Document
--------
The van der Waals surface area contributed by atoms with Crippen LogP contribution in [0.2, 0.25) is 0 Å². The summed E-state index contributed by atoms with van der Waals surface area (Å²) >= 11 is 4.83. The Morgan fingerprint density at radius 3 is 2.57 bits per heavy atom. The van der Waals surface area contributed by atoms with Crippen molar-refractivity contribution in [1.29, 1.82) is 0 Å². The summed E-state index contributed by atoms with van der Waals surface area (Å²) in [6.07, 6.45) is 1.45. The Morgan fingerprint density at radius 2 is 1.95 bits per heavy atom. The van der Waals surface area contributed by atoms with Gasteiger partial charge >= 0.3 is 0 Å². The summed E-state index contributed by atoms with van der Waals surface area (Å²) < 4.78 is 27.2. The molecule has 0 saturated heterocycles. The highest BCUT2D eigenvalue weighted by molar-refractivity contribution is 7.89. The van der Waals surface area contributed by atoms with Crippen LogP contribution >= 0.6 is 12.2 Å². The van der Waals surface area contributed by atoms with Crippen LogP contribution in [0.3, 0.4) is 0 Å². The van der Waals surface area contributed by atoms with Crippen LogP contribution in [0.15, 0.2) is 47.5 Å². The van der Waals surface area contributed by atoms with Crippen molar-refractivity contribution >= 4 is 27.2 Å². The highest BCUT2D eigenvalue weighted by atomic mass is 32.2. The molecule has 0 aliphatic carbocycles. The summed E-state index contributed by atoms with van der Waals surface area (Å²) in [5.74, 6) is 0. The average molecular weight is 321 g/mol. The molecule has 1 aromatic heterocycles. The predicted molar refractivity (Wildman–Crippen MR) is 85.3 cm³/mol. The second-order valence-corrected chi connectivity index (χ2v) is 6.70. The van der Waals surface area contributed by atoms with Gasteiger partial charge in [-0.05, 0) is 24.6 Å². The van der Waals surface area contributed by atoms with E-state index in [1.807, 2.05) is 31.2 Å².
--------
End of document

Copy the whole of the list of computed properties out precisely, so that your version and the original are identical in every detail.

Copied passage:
The van der Waals surface area contributed by atoms with Crippen LogP contribution in [0.2, 0.25) is 0 Å². The summed E-state index contributed by atoms with van der Waals surface area (Å²) >= 11 is 4.83. The Morgan fingerprint density at radius 3 is 2.57 bits per heavy atom. The van der Waals surface area contributed by atoms with Crippen molar-refractivity contribution in [1.29, 1.82) is 0 Å². The summed E-state index contributed by atoms with van der Waals surface area (Å²) in [6.07, 6.45) is 1.45. The Morgan fingerprint density at radius 2 is 1.95 bits per heavy atom. The van der Waals surface area contributed by atoms with Gasteiger partial charge >= 0.3 is 0 Å². The summed E-state index contributed by atoms with van der Waals surface area (Å²) < 4.78 is 27.2. The molecule has 0 saturated heterocycles. The highest BCUT2D eigenvalue weighted by molar-refractivity contribution is 7.89. The van der Waals surface area contributed by atoms with Crippen LogP contribution >= 0.6 is 12.2 Å². The van der Waals surface area contributed by atoms with Crippen LogP contribution in [0.3, 0.4) is 0 Å². The van der Waals surface area contributed by atoms with Crippen LogP contribution in [0.15, 0.2) is 47.5 Å². The van der Waals surface area contributed by atoms with Crippen molar-refractivity contribution >= 4 is 27.2 Å². The highest BCUT2D eigenvalue weighted by atomic mass is 32.2. The molecule has 0 aliphatic carbocycles. The summed E-state index contributed by atoms with van der Waals surface area (Å²) in [5.74, 6) is 0. The average molecular weight is 321 g/mol. The molecule has 1 aromatic heterocycles. The predicted molar refractivity (Wildman–Crippen MR) is 85.3 cm³/mol. The second-order valence-corrected chi connectivity index (χ2v) is 6.70. The van der Waals surface area contributed by atoms with Gasteiger partial charge in [-0.05, 0) is 24.6 Å². The van der Waals surface area contributed by atoms with E-state index in [1.807, 2.05) is 31.2 Å².